If you’re interested in authentication, or in how economic incentives impact security architectures, this is definitely worth reading:
Hitachi ID Systems Blogs
Archive for March, 2011
It will be interesting to see if the recent, successful attack against RSA revealed the seeds used to initialize RSA tokens. If so, those tokens are basically useless now – providing just 1 factor of authentication.
The big lesson here is not about RSA or even tokens per-se. It’s about concentration of risk. If the security of every one of the millions of RSA tokens issued to thousands of organizations around the world depends on the security of a single set of seed numbers, then it follows that there is too much trust vested in a single organization’s ability to protect a single (and small) data set.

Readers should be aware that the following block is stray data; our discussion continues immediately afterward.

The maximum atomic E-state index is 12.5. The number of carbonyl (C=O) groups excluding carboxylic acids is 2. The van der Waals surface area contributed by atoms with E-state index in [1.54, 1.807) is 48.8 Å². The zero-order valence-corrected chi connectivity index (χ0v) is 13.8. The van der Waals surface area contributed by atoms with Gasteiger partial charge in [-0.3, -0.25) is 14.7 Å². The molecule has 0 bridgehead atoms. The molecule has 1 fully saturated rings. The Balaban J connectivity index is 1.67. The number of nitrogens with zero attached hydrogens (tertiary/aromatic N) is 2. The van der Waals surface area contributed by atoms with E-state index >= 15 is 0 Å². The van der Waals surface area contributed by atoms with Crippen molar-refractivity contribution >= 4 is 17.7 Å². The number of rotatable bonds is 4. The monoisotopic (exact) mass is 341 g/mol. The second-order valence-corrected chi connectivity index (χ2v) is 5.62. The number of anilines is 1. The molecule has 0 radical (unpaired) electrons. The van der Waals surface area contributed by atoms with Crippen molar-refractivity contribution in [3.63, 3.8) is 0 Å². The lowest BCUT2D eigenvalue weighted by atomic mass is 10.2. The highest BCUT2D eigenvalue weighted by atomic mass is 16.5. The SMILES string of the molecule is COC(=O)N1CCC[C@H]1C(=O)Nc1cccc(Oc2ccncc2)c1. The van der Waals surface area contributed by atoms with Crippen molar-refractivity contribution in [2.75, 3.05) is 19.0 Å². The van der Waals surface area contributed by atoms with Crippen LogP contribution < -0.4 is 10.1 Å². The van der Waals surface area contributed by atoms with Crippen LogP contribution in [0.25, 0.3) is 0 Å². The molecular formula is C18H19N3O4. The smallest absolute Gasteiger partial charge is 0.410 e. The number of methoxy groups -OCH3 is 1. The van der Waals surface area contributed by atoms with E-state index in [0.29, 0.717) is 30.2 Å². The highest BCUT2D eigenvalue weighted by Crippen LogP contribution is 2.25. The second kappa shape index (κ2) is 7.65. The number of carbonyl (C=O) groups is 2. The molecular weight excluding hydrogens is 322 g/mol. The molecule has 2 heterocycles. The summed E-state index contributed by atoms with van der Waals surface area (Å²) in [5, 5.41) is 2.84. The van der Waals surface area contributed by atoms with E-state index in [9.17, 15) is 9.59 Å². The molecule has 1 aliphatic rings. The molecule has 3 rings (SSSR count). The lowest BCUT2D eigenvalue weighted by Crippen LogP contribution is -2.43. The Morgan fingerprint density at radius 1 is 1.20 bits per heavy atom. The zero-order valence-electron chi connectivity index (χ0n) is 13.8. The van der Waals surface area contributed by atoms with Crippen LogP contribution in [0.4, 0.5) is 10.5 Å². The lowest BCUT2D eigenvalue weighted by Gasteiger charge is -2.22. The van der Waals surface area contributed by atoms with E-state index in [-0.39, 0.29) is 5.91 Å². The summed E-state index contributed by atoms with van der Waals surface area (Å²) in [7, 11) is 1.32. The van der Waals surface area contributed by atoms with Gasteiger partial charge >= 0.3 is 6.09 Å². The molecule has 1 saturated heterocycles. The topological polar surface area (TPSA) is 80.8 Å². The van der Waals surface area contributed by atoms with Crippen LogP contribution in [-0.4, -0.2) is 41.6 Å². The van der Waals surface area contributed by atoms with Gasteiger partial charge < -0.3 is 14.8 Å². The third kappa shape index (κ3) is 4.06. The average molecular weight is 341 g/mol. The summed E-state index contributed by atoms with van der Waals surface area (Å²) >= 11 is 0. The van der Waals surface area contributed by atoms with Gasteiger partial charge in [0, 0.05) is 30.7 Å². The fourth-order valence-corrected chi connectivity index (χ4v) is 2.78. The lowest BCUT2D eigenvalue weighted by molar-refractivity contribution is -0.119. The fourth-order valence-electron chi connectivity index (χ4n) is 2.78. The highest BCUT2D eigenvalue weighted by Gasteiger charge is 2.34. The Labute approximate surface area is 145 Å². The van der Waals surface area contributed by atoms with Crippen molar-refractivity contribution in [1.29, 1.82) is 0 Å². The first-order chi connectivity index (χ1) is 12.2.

Far better for each RSA customer to initialize its own tokens, using its own seed numbers. This way, a compromise would only impact that organization’s tokens – not anybody else’s. Limited harm.
I wonder if RSA would or even could change the SecurID token architecture to allow organizations to implement their own number sequences?